I have what is apparently called an equirectangular projection of the world. I can use the 3D functionality of Photoshop to use this as a texture for a globe, by creating a sphere mesh; or I can use "CC Sphere" in After Effects etc. This is great.

I now want to attach (flat) objects to the surface of that sphere (imagine some sort of sticker, an image frame, or text. Clearly, I cannot just add them to the original 2d-projection of the earth. They need to fit the projection. This is very effectually visualized here:


I have no idea how to approach this, or what tools to even use. I figure it might be necessary to design this in 3D to begin with, and then export it to a texture. Any ideas?

  • It's unfortunate that I didn't see your question so many years ago, or I would have told you: Blender is the tool to use for this kind of thing, not Photoshop. Blender has supported equirectangular maps since the release of its Cycles render engine (which existed when you asked your question). And because there is a texture painting feature, it is possible to paint (even cloning from an existing texture) an equirec. map of your own and overlay it on the the existing one.
    – Mentalist
    Commented Mar 18, 2022 at 2:26
  • Correction on a detail: Looks like equirec. support was added just after Cycles itself, not at precisely the same time. (Cycles in v2.61, and equirec. mapping in v2.62) But anyhow, it would have been available at the time of your question.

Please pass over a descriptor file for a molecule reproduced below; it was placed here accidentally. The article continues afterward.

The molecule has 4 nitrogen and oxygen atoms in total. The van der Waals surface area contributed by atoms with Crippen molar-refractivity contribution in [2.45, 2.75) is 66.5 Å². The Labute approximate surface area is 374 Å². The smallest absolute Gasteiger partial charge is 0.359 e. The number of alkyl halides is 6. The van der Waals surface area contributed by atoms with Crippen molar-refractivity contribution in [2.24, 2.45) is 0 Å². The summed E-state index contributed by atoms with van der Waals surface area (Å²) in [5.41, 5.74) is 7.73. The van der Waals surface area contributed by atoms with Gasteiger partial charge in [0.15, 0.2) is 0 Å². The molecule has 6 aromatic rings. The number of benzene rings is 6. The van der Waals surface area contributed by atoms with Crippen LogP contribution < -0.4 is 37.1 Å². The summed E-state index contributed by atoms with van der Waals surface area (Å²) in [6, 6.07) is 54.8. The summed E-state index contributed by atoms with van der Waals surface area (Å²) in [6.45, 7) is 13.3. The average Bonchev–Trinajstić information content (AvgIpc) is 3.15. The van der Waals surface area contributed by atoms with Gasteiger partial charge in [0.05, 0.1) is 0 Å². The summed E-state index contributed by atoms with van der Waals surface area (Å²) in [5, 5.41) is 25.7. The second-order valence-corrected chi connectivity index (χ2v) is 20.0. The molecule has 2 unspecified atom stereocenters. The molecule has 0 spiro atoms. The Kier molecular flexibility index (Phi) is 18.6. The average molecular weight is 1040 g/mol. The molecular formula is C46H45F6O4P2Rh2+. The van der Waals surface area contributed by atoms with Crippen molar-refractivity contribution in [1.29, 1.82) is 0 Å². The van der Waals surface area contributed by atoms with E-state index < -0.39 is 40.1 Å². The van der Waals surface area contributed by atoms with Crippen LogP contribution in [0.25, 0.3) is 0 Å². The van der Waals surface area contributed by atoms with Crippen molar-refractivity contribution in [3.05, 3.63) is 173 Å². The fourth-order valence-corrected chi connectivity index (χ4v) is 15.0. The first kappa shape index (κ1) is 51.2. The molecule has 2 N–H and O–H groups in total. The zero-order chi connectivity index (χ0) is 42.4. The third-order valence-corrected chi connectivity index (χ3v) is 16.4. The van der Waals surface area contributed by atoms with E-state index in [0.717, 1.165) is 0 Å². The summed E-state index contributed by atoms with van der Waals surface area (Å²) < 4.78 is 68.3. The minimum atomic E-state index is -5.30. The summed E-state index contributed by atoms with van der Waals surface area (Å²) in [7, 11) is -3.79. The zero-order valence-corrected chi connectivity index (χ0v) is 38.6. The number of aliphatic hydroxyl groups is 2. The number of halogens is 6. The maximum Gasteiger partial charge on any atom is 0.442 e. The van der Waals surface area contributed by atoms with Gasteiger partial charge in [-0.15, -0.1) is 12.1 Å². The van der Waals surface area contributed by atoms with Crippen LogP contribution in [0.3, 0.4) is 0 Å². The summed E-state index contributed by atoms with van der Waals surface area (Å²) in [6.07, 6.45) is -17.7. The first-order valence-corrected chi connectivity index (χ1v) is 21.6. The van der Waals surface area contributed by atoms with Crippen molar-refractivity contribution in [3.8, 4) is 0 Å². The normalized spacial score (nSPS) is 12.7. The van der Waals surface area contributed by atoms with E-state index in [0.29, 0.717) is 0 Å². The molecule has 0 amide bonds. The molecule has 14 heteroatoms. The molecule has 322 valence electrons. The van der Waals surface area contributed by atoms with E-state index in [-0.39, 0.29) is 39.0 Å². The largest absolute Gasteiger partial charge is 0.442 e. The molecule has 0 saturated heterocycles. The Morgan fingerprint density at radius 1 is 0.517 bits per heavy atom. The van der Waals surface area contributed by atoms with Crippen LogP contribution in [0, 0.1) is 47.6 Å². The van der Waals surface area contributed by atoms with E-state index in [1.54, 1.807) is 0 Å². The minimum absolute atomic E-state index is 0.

– Mentalist
    Commented Mar 18, 2022 at 3:10

2 Answers 2


In the Photoshop versions that support 3D, you can paint directly on a 3D surface, independent of the existing texture. Try making a custom brush from one of these flat objects, and "painting" it on. If your objects are simple enough, that might be all you need to do.

An alternative approach (very much depends on the specifics of your application) might be to put your flat object(s) on its/their own layer(s), turn them into 3D objects, orient them correctly, then merge down (CS6 only).

  • Yes, Alan is totally correct. Painting on the object itself (projection painting) will make the painting/cloning look proper based on the camera angle and the surface of the object, as opposed to painting directly on the texture map (which may not have a 1:1 pixel ratio). Commented Aug 22, 2012 at 4:55

The issue with the equirectangular map is the Tissot Indicatrix, which is the way the lines spread out towards the top and bottom of the map (the distortion when wrapping and unwrapping the texture on a shape). See:

  1. Tissot's indicatrix
  2. How does one calculate distortion on Equirectangular Projection?
  3. Equirectangular projection
  4. USGS Publications Warehouse Map Projections
  6. PanoToolsNG
  7. Panorama photo stitcher

I'm still working on trying to create an action or a set of actions that work with distorting maps to projection. I'll post something once I get it working.

Your Answer

By clicking “Post Your Answer”, you agree to our terms of service and acknowledge you have read our privacy policy.

Not the answer you're looking for? Browse other questions tagged or ask your own question.